Group Active Imaging Ltd, Maidenhead, Berkshire, has been formed to develop and sell imaging products: it encompasses the existing companies, Data Cell Ltd, T-cubed Ltd and Omnix Co. The new group has 50 members of staff. Data Cell, also in Maidenhead, is a UK supplier of imaging software, both its own and from other companies; […]
Group Active Imaging Ltd, Maidenhead, Berkshire, has been formed to develop and sell imaging products: it encompasses the existing companies, Data Cell Ltd, T-cubed Ltd and Omnix Co. The new group has 50 members of staff. Data Cell, also in Maidenhead, is a UK supplier of imaging software, both its own and from other companies; Leatherhead, Surrey-based T-cubed is an engineering developer and was recently acquired by the group for an unknown sum; and Omnix, in Incline Village, Nevada, which has imaging products similar to Data Cell’s, will operate as the group’s North American base. Data Cell’s managing director, John Osborne, moves to the US to become Omnix’s chief executive and David Slorach becomes managing director of Active Imaging Ltd, the company that will be responsible for the supply side of the group and be in control of Data Cell. Data Cell has has just signed a deal with Billerica, Massachusetts-based General Imaging Corp to resell its signal imaging process technology. The company has developed an object-oriented programming environment, ProtoPipe, that is claimed to design, develop, debug and deploy imaging software. The company said users can take any part of an application, or even an entire appliction, developed by ProtoPipe, shrink it to an icon and put in a library for later use. There are also off-the-shelf libraries that can be used to develop applications. The hardware is Texas Instruments Inc’s TMS320C80 chip, which the company has worked on for 18 months; its version is called the SIP80. The company described it as giving users a Cray in a briefcase when it came to image processing. The C80 has four 32-bit, parallel processors and one RISC master processor, and, said the company, is capable of 2,000m operations a second.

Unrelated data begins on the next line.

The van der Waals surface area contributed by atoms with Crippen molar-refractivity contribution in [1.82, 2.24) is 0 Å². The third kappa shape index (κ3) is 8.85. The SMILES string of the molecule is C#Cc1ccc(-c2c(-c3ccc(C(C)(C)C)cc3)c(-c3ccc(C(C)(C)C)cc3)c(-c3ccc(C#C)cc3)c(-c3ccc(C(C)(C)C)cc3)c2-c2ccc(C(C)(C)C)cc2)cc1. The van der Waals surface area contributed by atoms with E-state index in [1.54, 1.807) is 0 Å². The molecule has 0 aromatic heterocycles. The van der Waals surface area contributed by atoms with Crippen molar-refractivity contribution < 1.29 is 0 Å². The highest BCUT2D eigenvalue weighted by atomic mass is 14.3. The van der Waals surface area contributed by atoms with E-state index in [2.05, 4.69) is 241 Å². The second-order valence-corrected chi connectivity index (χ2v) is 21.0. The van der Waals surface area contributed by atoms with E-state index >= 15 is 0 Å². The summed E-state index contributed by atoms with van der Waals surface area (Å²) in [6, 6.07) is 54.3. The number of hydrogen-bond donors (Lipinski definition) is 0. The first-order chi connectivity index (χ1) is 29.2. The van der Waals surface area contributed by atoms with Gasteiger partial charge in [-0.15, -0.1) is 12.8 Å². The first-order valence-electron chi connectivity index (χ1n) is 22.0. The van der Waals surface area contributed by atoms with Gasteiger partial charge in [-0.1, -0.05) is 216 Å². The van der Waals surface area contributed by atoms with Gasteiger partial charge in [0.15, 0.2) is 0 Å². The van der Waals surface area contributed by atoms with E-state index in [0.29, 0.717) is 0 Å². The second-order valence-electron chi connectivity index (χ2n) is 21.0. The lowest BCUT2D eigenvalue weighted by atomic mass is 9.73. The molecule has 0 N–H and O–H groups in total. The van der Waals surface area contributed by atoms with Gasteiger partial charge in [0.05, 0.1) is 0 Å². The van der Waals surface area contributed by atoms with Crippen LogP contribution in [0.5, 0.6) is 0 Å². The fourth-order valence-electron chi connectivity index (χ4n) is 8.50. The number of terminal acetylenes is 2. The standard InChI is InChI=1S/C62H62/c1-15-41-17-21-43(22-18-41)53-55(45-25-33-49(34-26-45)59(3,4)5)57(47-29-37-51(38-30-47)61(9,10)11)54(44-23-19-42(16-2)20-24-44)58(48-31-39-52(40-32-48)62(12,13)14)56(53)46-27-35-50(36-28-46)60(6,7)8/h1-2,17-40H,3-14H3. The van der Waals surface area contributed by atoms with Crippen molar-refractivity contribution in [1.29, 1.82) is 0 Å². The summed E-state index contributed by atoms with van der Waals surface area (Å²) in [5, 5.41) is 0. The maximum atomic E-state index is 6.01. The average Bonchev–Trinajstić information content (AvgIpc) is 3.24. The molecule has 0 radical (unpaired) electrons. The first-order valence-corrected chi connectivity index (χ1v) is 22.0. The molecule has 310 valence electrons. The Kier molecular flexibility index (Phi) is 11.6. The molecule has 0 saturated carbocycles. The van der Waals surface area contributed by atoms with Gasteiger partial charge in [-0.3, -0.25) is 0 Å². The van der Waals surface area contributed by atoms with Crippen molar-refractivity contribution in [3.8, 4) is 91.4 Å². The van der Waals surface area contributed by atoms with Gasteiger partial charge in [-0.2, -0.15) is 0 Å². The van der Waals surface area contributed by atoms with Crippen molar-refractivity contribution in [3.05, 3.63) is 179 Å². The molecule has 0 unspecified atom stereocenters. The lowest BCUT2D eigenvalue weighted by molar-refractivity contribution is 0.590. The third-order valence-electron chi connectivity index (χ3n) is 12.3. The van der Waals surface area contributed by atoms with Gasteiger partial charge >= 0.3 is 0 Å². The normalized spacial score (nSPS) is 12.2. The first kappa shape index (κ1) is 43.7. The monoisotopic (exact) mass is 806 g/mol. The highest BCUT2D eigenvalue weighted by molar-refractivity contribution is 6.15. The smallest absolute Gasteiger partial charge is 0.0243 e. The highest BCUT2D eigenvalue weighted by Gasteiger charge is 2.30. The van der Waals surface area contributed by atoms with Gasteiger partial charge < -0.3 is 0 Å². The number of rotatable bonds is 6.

It is available as an Sbus at the moment and will be converted for PCI and VME operations. The main drawback with the SIP80 is that it is highly complex and would take an experienced digital signal processor at least a year to master. So the company has given it an Application Development System, which works with ProtoPipe, and hides all the technology behind a graphical interface. ADS is really for lower level programming whereas ProtoPipe has been designed for signal and image processing. It forms part of a product called MegaPipe, a scalable image processor, which the company said is unlike any other board out there: it has no bus and the entire motherboard acts as the backplane. There is an embedded Ethernet connect for small amounts of data to get in and out but the cross point switch, which has 32 by 32 channels, any one of which can talk to any other of the channels, which gives into an input-output bandwidth of greater than 4Gbps. The channels can work either synchronously or asynchronously. The company said it has plans for a 64 by 64 cross point switch. The board can also take up to 15 daughter cards, the first three being a display, video digitiser and a TMS320C80. Others will be a Fibre Channel interconnect, a Sharc for floating point capability and a neural network. The board can also be stacked for even more power. All this costs $150,000 which the firm said is the kind of price breakthrough seen when personal computers dropped to $2,000 from $12,000. Data Cell will sell ProtoPipe, MegaPipe, Sip80 the kernal for C80 and the libraries in the UK; there are separate deals for Europe and Australasia. General Imaging’s products are in beta test and will be available in the spring of next year.